‘I must frankly own, that if I had known, beforehand, that this book would have cost me the labour which it has, I should never have been courageous enough to commence it. What moved me, in the first instance, to attempt a work like this was the discomfort and suffering which I had seen brought upon men and women by household mismanagement…. Men are now so well served out of doors, at their clubs…. that in order to compete with the attraction of these places, a mistress must be thoroughly acquainted with the theory and practice of cookery, as well as be perfectly conversant with all the other arts of making and keeping a comfortable home’.
The book had over 1100 pages with 900 of them containing recipes. Many people believe Isabella did not write many of the articles and recipes herself so much as research, edit and compile them.
The book has since been called ‘The most famous English cookery book ever published’, however it is so much more than that and has given us a significant insight into Victorian domestic life.
The book covered every conceivable area of household management with reliable information including fully illustrated recipes, treatment and duties of household staff, staff pay, etiquette, rearing and management of children, medicines, fashion advice, animal husbandry, use of local and seasonal produce and a chapter specifically on cooking for invalids.
It is believed to be the first book to write recipes as we see them today, with the ingredients listed at the top followed by the preparation and cooking instructions.
Chapter 1 The Mistress, Isabella writes:
‘As with the Commander of an Army, or the leader of any enterprise, so is it with the mistress of a house. Her spirit will be seen through the whole establishment; and just in proportion as she performs her duties intelligently and thoroughly, so will her domestics follow in her path’.
Chapter 2 The Housekeeper
‘As second in command in the house….the housekeeper must consider herself as the immediate representative of her mistress, and bring to the management of the household, all those qualities of honesty, industry, and vigilance….as if she were at the head of her own family’.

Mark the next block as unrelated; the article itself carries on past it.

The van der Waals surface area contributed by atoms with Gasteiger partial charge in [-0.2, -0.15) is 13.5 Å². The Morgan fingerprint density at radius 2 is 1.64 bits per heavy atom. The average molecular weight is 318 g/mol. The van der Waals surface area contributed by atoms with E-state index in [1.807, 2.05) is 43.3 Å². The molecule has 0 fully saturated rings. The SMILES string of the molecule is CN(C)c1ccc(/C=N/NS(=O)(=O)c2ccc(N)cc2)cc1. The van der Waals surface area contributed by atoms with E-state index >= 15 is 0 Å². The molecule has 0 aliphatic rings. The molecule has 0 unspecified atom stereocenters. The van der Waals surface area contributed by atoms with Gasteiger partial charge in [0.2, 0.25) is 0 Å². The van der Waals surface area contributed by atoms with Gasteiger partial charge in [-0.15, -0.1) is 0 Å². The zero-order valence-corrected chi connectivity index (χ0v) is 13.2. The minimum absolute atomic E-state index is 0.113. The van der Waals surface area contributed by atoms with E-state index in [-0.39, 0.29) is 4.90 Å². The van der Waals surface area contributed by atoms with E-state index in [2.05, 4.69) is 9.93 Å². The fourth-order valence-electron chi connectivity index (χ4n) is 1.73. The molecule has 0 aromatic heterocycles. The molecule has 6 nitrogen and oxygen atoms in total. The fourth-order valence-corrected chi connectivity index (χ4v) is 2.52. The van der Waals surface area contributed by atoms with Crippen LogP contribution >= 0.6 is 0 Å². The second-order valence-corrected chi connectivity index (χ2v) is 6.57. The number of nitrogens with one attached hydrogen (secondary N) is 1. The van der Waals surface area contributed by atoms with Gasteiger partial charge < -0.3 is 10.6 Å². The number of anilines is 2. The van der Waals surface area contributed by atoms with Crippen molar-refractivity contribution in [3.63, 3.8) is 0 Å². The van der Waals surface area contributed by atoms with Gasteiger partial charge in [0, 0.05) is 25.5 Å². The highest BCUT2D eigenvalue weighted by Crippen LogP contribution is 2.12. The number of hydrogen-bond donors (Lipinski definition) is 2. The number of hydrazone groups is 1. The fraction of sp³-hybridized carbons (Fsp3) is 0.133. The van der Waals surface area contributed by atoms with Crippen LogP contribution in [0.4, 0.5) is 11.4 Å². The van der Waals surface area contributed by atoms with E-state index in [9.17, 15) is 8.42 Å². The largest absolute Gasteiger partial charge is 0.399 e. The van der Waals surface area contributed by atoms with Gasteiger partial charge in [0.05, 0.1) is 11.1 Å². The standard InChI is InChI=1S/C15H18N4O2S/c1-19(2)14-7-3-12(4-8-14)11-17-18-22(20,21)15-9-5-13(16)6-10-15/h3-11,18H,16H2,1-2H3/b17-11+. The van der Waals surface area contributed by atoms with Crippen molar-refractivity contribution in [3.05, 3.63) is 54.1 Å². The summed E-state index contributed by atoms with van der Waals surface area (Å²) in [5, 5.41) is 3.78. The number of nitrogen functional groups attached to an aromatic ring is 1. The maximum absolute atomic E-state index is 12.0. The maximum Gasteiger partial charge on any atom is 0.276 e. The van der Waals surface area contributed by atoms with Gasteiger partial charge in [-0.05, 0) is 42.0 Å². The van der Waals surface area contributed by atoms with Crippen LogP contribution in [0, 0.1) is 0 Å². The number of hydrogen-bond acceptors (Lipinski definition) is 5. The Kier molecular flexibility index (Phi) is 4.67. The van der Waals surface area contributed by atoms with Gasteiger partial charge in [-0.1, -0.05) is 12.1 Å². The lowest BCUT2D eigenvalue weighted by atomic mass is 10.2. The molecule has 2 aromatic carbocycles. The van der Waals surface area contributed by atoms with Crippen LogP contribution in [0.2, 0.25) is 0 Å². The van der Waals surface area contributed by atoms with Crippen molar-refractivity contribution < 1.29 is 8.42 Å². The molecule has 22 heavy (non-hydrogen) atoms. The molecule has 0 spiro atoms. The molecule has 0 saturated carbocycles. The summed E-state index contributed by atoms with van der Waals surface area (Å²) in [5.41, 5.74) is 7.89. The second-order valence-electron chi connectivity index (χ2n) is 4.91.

The book was especially popular with middle class Victorian families who found it invaluable in the running of their household. It sold 60,000 copies in the year after publication and close to 2 million by the end of the decade.
It is a wonder, how the Victorians managed without it.
Isabella and Samuel were very content and happy in their lives however this happiness was to be cut short following the birth of their fourth child in January 1865.
Isabella became very ill the day after the birth. She had contracted Puerperal fever and died 8 days later on 6 February 1865, aged only 28.
It is now believed that she died of the syphilis she contracted from her husband on the night of their wedding.
Her husband wrote to a friend shortly after her death:
‘My agony is excessive, but I have hours of calm and quiet which refresh me and enable me to meet the dreadful grief that well nigh overpowers me, and renders me unable to move or stir’.
Isabella Beeton may have died young but she produced something during that short life which has been read through generations and has left a legacy that will live for generations to come.